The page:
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MSNBC hosts found a way to blame black people for the racist OU chant

Waka Flocka Flame is Morning Mika's scapegoat.


Myles Tanzer

Internet Culture

Posted on Mar 11, 2015   Updated on May 29, 2021, 8:16 am CDT

The viral video of University of Oklahoma fraternity brothers singing a racist chant has inspired a lot of discussion, but until Wednesday morning, no one had been able to magically shift the blame onto someone other than the Sigma Alpha Epsilon members who spewed the racism.

Fear not, because Mika Brzezinski and Joe Scarborough of MSNBC‘s Morning Joe found a scapegoat: rapper Waka Flocka Flame.

The rapper was scheduled to perform at UO, but he cancelled in the wake of the video’s release, saying that he was “disgusted in the actions of SAE.”

When Brzezinski heard that, she said on Morning Joe, she listened to the rapper’s music and realized that he was the real culprit was in this situation.

I look at his lyrics, and I’m thinking, why wouldn’t you ask this guy, why would you go on this campus, and if you look at every single song I guess he’s written, it’s a bunch of garbage. It’s full of n-words, it’s full of f-words. It’s wrong. And he shouldn’t be disgusted with them, he should be disgusted with himself. That’s all I have to say.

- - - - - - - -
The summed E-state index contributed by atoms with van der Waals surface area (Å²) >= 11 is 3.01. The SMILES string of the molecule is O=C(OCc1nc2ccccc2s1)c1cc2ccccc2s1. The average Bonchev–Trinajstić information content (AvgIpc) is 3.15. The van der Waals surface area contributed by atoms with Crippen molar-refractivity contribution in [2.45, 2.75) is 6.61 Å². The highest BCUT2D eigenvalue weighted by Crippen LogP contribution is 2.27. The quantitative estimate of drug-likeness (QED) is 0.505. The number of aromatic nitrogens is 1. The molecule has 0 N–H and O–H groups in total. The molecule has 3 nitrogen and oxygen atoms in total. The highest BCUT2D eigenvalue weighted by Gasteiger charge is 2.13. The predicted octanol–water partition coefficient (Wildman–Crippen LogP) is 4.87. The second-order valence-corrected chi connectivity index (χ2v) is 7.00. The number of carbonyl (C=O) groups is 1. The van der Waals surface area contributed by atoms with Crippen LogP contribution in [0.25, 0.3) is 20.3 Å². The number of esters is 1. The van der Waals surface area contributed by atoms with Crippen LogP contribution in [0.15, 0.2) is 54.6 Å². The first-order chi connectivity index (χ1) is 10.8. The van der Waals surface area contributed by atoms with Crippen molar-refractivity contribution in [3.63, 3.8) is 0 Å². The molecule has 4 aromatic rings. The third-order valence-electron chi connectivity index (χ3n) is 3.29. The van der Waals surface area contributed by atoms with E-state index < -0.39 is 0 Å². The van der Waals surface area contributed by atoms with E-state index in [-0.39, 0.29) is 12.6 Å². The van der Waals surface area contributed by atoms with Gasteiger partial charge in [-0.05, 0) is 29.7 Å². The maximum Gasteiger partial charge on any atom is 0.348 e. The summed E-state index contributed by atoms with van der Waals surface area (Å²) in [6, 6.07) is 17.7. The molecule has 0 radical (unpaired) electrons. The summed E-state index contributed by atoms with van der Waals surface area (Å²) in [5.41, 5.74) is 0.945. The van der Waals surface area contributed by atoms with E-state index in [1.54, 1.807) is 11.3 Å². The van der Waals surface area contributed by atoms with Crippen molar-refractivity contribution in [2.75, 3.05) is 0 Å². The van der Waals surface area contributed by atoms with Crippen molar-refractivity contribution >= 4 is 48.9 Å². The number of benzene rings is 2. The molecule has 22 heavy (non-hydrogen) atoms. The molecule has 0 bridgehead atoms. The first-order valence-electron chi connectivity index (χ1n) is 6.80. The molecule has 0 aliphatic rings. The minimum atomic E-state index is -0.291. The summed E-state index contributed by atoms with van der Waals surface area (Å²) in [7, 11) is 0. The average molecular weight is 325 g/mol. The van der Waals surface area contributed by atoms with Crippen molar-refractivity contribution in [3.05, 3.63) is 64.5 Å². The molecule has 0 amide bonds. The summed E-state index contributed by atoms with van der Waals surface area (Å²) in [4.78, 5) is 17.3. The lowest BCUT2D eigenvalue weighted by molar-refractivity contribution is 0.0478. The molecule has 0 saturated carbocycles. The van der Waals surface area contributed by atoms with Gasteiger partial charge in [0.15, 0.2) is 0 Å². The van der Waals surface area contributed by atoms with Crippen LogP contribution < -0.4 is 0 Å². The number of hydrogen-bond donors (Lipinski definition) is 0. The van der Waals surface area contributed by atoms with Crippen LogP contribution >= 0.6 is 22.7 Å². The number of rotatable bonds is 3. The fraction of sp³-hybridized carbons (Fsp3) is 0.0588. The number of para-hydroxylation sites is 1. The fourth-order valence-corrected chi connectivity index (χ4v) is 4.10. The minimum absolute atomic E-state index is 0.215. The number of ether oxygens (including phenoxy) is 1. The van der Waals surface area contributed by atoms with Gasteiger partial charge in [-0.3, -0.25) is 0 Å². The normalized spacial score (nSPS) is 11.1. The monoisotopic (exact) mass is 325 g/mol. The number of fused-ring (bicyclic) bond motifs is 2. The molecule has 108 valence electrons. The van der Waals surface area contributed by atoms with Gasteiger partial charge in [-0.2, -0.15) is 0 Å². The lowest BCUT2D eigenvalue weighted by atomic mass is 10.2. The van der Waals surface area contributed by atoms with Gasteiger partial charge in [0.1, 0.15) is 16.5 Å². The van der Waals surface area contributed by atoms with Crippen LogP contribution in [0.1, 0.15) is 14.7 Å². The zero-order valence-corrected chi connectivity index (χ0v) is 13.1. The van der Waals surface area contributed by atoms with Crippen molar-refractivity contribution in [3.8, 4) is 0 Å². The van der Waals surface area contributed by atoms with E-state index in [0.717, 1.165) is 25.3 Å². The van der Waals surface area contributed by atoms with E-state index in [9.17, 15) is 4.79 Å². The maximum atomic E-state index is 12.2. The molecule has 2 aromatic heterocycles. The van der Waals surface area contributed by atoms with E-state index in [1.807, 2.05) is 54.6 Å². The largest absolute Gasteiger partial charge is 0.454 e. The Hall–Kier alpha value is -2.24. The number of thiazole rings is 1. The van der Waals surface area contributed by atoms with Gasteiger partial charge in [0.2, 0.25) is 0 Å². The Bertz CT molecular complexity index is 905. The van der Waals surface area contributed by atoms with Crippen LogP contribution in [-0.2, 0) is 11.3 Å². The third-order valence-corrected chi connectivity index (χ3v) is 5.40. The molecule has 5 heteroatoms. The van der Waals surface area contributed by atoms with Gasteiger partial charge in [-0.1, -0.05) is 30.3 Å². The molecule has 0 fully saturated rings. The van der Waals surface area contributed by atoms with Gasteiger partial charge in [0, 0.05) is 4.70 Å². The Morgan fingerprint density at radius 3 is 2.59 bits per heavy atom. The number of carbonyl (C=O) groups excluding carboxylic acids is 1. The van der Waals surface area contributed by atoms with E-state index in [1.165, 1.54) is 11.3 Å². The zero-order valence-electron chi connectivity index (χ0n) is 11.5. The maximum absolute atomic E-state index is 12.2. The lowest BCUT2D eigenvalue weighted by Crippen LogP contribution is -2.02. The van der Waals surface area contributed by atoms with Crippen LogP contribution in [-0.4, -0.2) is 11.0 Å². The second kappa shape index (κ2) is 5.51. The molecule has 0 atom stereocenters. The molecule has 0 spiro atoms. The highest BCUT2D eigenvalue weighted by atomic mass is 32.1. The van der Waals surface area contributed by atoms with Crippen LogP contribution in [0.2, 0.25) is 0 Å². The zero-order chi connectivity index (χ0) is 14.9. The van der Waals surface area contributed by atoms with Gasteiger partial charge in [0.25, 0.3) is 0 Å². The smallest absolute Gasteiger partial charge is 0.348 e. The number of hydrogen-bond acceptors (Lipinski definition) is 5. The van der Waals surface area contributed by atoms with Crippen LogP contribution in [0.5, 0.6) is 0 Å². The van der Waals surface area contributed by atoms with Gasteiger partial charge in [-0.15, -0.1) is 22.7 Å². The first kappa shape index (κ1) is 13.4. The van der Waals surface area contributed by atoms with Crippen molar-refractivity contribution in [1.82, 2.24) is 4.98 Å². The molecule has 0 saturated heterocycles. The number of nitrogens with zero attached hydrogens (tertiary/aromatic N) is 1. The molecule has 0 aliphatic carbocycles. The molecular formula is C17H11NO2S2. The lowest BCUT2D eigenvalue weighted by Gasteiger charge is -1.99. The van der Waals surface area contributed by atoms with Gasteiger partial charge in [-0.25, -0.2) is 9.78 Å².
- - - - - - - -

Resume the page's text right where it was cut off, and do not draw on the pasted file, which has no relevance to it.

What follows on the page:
The show’s commentators all agreed with Brzezinski’s assumption that, because rappers sometimes curse, frat bros should feel free to create racist chants.

Mika Brzezinski thinks she has the answer.

Mika Brzezinski thinks she has the answer.


Scarborough then took it one step further, referencing a bizarre (and extremely questionable) statistic about the hit Fox series Empire

Anybody who watches Empire knows that 70 percent of the audience is white! The kids that are buying hip hop or gangster rap as Mark [Halperin] wanted us to call it, it’s a white audience, and they hear this over and over again. So do they hear this at home? Well, chances are good, no, they heard a lot of this from guys like this who are now acting shocked.

Thankfully, Today co-host Willie Geist was there to explain to the panel that rap songs and old racist chants passed down from generation to generation through all-white clubs were two entirely different things. God bless Willie Geist and god bless rap music.

H/T Jezebel | Screengrab via Pine Bros./YouTube

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*First Published: Mar 11, 2015, 1:11 pm CDT